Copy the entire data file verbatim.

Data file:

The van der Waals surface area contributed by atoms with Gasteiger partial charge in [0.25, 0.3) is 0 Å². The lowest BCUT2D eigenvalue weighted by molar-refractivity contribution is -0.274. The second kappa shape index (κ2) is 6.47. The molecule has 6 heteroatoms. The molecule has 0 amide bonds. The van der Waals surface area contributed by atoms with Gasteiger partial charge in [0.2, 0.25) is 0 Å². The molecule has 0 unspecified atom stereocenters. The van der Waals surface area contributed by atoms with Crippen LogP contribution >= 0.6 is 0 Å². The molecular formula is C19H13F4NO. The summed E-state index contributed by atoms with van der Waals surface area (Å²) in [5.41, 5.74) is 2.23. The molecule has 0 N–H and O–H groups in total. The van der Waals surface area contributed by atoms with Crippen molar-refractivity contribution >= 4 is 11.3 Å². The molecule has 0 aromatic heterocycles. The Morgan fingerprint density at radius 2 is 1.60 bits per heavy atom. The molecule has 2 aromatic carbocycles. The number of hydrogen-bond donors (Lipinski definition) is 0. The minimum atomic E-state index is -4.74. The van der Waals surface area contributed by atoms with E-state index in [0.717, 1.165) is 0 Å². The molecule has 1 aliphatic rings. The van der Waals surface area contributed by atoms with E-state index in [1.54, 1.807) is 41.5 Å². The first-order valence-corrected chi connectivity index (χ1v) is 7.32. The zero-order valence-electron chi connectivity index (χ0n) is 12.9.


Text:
The van der Waals surface area contributed by atoms with Gasteiger partial charge in [0.25, 0.3) is 0 Å². The lowest BCUT2D eigenvalue weighted by molar-refractivity contribution is -0.274. The second kappa shape index (κ2) is 6.47. The molecule has 6 heteroatoms. The molecule has 0 amide bonds. The van der Waals surface area contributed by atoms with Gasteiger partial charge in [0.2, 0.25) is 0 Å². The molecule has 0 unspecified atom stereocenters. The van der Waals surface area contributed by atoms with Crippen LogP contribution >= 0.6 is 0 Å². The molecular formula is C19H13F4NO. The summed E-state index contributed by atoms with van der Waals surface area (Å²) in [5.41, 5.74) is 2.23. The molecule has 0 N–H and O–H groups in total. The van der Waals surface area contributed by atoms with Crippen molar-refractivity contribution >= 4 is 11.3 Å². The molecule has 0 aromatic heterocycles. The Morgan fingerprint density at radius 2 is 1.60 bits per heavy atom. The molecule has 2 aromatic carbocycles. The number of hydrogen-bond donors (Lipinski definition) is 0. The minimum atomic E-state index is -4.74. The van der Waals surface area contributed by atoms with E-state index in [0.717, 1.165) is 0 Å². The molecule has 1 aliphatic rings. The van der Waals surface area contributed by atoms with E-state index in [1.54, 1.807) is 41.5 Å². The first-order valence-corrected chi connectivity index (χ1v) is 7.32. The zero-order valence-electron chi connectivity index (χ0n) is 12.9.